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The strike was initiated in Winnipeg. The location was selected, says the CUPW, because it was the first place where the Canada Post introduced new equipment and work rules.
This is the first strike in 13 years and has come after about 7 months of negotiations.
According to Canada Post, strike activity is concentrated in Winnipeg. "With the exception of picketing activity at the Winnipeg Mail Processing Plant and Winnipeg Hub (266 Graham Avenue), Canada Post’s network is operating normally as of 6:30 a.m. EDT. Some mail delivery may be affected in the Winnipeg area," says a post on the Post's web site.
The 48,000-member CUPW has since announced its intention to begin a 48-hour strike in Hamilton at midnight tonight. A general strike, if called, will cause mail delivery to stop.
The CUPW is seeking wage increases and solutions to health and safety issues.
A last-minute compromise put on the table by Canada Post was rejected by the union late Thursday. It included offers to:
-put a short-term disability program on hold until a joint union-management committee review.
-bump starting wages to $19 per hour, which will rise to $26 per hour maximum
-offer the same job security provisions to future hires as current employees
-offer up to six weeks of vacation to future hires
-conduct a feasibility study on retail business growth ideas in urban areas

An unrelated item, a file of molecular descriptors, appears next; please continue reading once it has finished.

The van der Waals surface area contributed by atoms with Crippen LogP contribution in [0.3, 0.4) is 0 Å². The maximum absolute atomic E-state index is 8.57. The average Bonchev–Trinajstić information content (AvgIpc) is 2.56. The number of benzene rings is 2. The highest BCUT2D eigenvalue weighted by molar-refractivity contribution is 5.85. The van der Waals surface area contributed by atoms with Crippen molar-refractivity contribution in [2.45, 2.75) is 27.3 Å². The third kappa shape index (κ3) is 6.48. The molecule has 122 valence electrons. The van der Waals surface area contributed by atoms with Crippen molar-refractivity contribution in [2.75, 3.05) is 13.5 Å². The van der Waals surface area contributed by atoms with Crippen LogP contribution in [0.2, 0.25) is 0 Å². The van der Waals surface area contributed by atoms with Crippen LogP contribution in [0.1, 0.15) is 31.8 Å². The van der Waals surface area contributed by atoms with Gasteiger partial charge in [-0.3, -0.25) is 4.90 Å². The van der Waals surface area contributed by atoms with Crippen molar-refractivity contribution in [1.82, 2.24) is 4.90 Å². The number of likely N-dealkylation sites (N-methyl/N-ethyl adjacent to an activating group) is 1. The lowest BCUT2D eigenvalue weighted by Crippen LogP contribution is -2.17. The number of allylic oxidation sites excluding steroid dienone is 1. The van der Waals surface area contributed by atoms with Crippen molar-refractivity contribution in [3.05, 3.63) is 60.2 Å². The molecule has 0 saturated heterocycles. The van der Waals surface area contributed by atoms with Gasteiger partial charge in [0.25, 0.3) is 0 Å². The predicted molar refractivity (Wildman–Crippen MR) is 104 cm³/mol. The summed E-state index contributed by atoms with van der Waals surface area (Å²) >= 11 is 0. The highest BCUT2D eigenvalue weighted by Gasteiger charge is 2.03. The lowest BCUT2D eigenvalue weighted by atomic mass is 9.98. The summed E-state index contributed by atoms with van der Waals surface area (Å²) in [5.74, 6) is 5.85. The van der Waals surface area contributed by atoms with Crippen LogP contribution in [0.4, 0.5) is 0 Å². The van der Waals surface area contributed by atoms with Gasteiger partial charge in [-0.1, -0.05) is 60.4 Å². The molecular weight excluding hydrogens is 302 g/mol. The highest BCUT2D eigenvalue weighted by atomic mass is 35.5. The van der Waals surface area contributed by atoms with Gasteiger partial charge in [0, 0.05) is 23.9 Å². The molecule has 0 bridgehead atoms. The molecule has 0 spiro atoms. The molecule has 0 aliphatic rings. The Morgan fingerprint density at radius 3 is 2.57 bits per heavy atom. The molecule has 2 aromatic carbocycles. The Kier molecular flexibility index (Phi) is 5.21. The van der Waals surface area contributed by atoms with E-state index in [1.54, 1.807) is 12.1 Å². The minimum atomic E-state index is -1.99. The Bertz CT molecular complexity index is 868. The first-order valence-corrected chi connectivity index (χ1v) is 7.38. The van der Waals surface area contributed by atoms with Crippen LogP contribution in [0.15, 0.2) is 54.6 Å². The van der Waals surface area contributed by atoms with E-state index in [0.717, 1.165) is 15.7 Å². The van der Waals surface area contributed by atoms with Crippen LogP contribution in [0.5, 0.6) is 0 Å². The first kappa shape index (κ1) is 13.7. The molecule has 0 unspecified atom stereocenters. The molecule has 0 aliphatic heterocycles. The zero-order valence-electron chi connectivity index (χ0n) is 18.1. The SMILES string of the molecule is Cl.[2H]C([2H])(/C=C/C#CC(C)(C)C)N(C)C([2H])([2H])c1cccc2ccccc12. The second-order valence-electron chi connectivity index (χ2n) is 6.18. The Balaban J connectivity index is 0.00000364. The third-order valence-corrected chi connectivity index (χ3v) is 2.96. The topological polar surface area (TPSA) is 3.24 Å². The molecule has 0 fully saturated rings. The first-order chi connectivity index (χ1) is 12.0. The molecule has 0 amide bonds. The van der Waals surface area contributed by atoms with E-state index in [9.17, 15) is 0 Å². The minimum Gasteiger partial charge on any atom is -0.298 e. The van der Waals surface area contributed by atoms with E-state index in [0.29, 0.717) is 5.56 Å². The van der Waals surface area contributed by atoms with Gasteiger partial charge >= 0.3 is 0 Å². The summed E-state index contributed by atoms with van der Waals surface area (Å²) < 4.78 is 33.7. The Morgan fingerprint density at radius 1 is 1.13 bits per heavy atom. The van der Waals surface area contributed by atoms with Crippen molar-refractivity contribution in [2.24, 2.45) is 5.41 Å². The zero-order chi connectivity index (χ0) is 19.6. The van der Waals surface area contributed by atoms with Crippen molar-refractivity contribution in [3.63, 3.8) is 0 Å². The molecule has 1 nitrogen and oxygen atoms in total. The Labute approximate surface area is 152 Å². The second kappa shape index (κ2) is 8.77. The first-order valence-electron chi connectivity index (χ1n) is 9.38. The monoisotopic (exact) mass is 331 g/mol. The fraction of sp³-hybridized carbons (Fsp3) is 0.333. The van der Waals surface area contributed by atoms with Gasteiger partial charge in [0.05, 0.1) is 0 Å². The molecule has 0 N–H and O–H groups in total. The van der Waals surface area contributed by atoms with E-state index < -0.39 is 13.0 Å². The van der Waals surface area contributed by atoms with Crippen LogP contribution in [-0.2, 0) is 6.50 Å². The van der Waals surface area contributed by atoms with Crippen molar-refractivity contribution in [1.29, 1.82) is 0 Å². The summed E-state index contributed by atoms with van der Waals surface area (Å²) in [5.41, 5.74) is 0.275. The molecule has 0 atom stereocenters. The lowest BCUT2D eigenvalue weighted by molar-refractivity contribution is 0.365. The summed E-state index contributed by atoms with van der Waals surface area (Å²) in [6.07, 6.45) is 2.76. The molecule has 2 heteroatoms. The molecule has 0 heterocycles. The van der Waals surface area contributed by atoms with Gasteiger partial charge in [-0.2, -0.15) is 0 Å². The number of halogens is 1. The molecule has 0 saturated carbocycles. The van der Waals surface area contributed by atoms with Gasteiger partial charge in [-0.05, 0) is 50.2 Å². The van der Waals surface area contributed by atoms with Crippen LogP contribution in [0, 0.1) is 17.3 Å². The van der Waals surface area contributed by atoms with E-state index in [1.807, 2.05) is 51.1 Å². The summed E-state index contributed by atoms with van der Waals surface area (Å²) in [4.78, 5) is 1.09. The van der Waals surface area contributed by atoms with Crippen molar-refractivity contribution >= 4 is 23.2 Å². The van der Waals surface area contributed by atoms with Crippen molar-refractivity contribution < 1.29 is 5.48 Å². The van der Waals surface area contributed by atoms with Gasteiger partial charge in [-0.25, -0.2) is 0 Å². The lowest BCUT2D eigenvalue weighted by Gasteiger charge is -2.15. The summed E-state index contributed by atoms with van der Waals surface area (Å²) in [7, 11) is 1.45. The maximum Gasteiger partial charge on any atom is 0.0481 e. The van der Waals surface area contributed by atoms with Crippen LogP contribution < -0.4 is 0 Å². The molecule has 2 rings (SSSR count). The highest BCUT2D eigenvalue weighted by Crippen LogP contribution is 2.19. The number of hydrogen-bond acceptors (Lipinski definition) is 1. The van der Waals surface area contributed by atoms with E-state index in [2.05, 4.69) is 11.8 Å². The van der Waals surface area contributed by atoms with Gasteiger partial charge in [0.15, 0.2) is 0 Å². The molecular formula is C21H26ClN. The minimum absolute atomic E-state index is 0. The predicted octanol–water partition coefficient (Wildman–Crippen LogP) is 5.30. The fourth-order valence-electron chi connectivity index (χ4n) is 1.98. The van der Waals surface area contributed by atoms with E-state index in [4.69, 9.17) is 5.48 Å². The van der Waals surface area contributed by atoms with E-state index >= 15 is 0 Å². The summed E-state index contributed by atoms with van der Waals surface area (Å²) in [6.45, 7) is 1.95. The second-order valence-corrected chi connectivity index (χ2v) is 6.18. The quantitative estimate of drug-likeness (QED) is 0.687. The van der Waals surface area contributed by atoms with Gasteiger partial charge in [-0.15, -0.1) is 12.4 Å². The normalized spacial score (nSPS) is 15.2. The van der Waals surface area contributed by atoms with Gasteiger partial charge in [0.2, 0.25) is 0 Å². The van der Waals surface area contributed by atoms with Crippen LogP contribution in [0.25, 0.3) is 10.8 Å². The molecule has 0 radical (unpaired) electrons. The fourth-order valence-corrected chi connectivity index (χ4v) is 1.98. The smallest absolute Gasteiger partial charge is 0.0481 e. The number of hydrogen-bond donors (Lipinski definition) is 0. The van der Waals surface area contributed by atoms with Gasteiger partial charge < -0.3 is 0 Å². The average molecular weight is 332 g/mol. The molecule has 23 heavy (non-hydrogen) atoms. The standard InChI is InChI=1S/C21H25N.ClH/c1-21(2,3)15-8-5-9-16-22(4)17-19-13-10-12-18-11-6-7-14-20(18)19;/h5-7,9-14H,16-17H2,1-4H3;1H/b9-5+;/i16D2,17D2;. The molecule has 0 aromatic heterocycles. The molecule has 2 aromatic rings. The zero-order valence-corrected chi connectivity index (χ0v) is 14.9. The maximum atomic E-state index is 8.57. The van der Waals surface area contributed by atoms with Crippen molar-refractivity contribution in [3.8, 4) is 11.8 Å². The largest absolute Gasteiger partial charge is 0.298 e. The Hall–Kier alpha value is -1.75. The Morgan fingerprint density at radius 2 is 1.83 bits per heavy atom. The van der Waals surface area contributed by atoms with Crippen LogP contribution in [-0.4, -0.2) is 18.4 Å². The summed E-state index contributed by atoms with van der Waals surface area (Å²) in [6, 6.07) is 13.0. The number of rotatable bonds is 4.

In the meantime, the USPS has said it will continue to accept, process and deliver mail to Canada "until further notice." The Winnipeg strike, it says, is expected to have minimal impact on service and only represents two percent of Canada's population.
If a general strike is called, the USPS says it will provide customers letter and package service through its Global Express Guaranteed service.
Update, 6/6: The rotating strike is currently underway in Montreal. 'Montreal is another place where Canada Post has already begun its $2 billion postal transformation,' said Denis Lemelin, National President and Chief Negotiator. 'As we saw in Winnipeg, Montreal postal workers are being forced to work with new machines and methods without proper safety studies beforehand.'
Update, 6/7: The strike is now in Calgary and Edmonton for the next 24-hour action. Canada Post has been keeping customers updated on it site and is noting that, as strikes move from one region to the next, operations have been resuming, but at slightly "lower than normal volumes."
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